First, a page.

Our camera traps have captured a series of photographs over five years of a snow leopard family! In the remote Spiti valley in Himachal Pradesh, we’ve been working on a variety of projects to better understand snow leopards and implement conservation initiatives in collaboration with local communities and governments. Camera traps are one of the tools we use to study these cats—and they’re great because they give us glimpses into the lives of these mysterious creatures with minimal disturbance.
On one morning in October 2011, SL7 (a rather unimaginatively named snow leopard) meandered through sub-zero temperatures in Spiti valley, unmindful that a remotely-triggered camera was taking photographs of her.
Snow leopards can live for 8-12 years in the wild, and have huge home ranges that cover hundreds of kilometres. We didn’t expect to see SL7 again, and that’s why we were surprised when we re-encountered SL7 while running through our camera trap images from November 2013—that’s more than 2 years since we first photographed her on that morning in October 2011. This time, she wasn’t alone! She was with her cubs—SL17 and SL18.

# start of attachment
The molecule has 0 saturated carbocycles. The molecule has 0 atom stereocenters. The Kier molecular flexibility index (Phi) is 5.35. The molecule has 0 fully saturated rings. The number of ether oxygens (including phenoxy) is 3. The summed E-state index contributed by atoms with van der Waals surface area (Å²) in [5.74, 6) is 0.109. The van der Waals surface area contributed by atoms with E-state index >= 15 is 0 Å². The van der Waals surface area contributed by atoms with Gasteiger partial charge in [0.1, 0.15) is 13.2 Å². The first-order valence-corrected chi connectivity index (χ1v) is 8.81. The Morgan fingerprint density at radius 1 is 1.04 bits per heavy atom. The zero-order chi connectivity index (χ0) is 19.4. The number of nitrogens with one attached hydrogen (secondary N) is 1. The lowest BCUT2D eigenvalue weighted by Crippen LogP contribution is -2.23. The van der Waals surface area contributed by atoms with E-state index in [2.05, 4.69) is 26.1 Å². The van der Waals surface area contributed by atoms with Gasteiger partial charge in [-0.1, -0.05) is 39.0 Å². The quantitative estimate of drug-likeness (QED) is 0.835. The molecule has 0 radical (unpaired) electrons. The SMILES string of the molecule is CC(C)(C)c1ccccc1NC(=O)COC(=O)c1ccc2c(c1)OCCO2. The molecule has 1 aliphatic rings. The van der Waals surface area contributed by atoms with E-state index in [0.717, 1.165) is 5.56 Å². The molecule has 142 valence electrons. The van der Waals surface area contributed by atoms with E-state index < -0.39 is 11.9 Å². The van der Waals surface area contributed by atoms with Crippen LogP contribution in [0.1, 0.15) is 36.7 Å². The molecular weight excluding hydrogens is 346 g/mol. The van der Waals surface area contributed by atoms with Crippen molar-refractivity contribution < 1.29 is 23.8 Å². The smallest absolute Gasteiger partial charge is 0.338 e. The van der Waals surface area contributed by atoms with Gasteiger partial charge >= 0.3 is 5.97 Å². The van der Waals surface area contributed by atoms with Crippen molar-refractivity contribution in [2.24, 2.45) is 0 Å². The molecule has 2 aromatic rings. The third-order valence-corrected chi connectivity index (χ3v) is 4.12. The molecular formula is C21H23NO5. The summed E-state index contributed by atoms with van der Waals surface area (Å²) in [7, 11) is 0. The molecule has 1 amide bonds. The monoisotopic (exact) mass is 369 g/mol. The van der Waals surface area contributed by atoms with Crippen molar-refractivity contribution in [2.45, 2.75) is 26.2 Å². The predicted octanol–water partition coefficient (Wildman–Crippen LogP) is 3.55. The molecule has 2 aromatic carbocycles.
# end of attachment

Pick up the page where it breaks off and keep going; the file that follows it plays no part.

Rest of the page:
And then two years later, in September 2015, we saw her again with her second litter!
In September 2016, we were in for a bigger surprise. SL17—one of SL7’s cubs from her first litter—was captured with two cubs of her own! We all wondered how the old lady, SL7, was doing. If still alive, she would be around 7-8 years old (when we first photographed her in 2011, she was already a 2-3 year old adult cat).
Sometime in the middle of October 2016, a camera perched on a remote mountain ridge clicked again, and there she was—our very own SL7! She had given birth to at least four cubs, and managed to survive one more winter. It was heartwarming to be able to see her again!
We’d never be able to get such an intimate peeks into the lives of snow leopards if it weren’t for camera traps as these cats are difficult to spot in the wild. These cameras can be very useful tools in conservation—we can now gather information on some of the most furtive, rare animals from some of the remotest of places, in the harshest of weather, with an ease that was previously not possible.
Perhaps we’ll meet SL7 or her family members again when we rummage through images from the next season!